Tension in Tough Times
By Molly Dewitt, The Daily News, Jacksonville, N.C.
Jul. 7–Rising gas prices and the cost of food increasing is not only causing financial hardship for some Onslow County residents, but could also lead to physical and psychological problems.
Stress can contribute to or cause depression, anxiety and panic attacks; it can impair the immune system; and more than 75 percent of all visits to primary care physicians are for complaints and disorders related to it, according to Dr. Paul Rosch, president of The American Institute of Stress. He said the current economic situation produces “stress for those individuals who must make sudden and sometimes drastic changes in their daily lifestyles” especially when they have not had time to adapt to those changes.
Lt. Col. Daniel Dubbs of Jacksonville said the current economic situation is worrisome but, so far, isn’t stressing him out.
“Its frustrating but I don’t know if it’s stressful,” Dubbs said. “It’s hard to cut your demand for gas and groceries. I am trying to drive less — I will not eat less.”
That seems to be the attitude of many in the community. People are aware of the problem, but don’t have an easy answer.
“It stresses our family out because it makes our family fight about money and it causes undue stress on my spouse,” said Alicia Hollon of Jacksonville.
Hollon said she doesn’t know how to fix things or relieve the stress.
Because stress can be both physical and psychological, it manifests itself in numerous ways and differently in every person, said John Shalhoub, a licensed professional counselor and owner of Shalhoub Family Counseling Services in Jacksonville.
Rosch agrees and said that because stress manifests itself differently in everyone there is not one definitive way to treat it.
“Just as stress is difficult for each of us, no stress reduction strategy works for everyone,” Rosch said. “Jogging, meditation or yoga are great for some but prove dull, boring and stressful when arbitrarily imposed on others. You have to find what works best for you.”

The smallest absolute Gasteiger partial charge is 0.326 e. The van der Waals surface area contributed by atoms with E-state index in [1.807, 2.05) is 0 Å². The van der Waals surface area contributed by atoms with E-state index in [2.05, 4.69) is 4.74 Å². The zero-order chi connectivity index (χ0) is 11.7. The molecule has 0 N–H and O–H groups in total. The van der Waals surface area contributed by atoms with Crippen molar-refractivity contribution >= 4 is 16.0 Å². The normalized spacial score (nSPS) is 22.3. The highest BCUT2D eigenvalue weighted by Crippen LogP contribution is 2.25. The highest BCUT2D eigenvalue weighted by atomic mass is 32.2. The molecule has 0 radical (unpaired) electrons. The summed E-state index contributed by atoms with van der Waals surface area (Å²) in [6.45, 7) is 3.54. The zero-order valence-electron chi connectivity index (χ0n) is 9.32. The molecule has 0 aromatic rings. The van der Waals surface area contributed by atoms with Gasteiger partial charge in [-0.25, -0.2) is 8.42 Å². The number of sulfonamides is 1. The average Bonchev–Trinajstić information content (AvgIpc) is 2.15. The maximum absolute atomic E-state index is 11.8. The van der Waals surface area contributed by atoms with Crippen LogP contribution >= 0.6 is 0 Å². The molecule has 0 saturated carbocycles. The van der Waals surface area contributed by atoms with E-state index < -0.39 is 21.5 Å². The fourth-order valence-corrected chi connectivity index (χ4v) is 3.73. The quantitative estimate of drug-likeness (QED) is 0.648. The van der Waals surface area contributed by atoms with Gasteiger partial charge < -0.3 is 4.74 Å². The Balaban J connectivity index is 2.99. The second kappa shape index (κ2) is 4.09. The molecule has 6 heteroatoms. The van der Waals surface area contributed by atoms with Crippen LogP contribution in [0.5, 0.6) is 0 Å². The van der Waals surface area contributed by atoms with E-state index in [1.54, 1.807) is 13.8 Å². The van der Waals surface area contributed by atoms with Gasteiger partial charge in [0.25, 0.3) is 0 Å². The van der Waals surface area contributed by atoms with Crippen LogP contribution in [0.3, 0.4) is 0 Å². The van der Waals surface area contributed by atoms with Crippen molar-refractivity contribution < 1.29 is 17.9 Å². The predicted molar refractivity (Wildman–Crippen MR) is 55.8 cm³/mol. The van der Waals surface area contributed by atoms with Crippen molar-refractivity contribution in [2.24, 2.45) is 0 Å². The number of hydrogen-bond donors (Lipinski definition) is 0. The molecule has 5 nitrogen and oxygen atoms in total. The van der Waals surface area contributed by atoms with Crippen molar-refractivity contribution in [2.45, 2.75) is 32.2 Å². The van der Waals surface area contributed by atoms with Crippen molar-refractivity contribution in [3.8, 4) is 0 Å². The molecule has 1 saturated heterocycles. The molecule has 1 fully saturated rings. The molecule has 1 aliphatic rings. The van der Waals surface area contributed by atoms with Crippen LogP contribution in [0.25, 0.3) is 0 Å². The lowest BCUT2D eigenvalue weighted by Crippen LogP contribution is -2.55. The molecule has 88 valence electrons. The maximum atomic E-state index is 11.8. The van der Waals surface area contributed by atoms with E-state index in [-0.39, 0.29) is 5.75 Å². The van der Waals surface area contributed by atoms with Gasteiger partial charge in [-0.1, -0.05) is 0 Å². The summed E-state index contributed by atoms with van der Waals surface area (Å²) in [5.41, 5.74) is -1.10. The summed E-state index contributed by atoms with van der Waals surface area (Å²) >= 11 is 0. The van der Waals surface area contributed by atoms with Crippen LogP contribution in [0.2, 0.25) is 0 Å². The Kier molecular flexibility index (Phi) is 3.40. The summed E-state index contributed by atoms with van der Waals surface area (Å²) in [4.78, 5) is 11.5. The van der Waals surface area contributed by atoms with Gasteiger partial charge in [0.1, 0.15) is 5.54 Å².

Shalhoub recommends increased exercise and socialization to help cope with stress along with enjoying the outdoors. He also said setting priorities and keeping busy can also be effective in reducing stress.
“The best answer to stress and anxiety is keeping your mind busy — keep your mind constantly occupied,” he said.
The Mayo Clinic and Shalhoub both suggest writing as a form of stress relief and as a way to identify stress triggers.
Keeping a stress journal for one week, noting events and situations that cause a negative physical, mental or emotional response can better help someone identify times of the day or certain situations that illicit a stressful reaction, according to the Mayo Clinic.
Reading can also be helpful in reducing and combating stress, Shalhoub said.
“Educate your brain; as you feed your body you need to feed your brain,” he said.
Tammy Jones of Richlands has taken on a second job to help cope with rising prices, which has added to her stress.
“The price of gas, the price of food, the price of everything is up,” Jones said.
Jones said she finds reading helpful in reducing stress.
“I come (to Books A Million) to get books because it’s my de-stressor… I call it my brain break,” Jones said.
Faith can also be helpful in stressful situations, although it doesn’t have to be centered on any particular religion or deity, Shalhoub said.
“Prayer can be self-talk,” he said. “Prayer is a positive self-language that motivates you to stay the course.”
Keeping a positive attitude can also be helpful; at least it is for Charles Lesko of Emerald Isle.
“I try to keep a positive outlook that this is a short term situation and that in the long haul we’ll get out of this and we’ll be alright,” Lesko said. “We’ve been though tough challenges in years past, we’ll get through this.”
Contact Jacksonville/Onslow government reporter Molly DeWitt at 910-219-8457, or firstname.lastname@example.org. Visit www.jdnews.com to comment.
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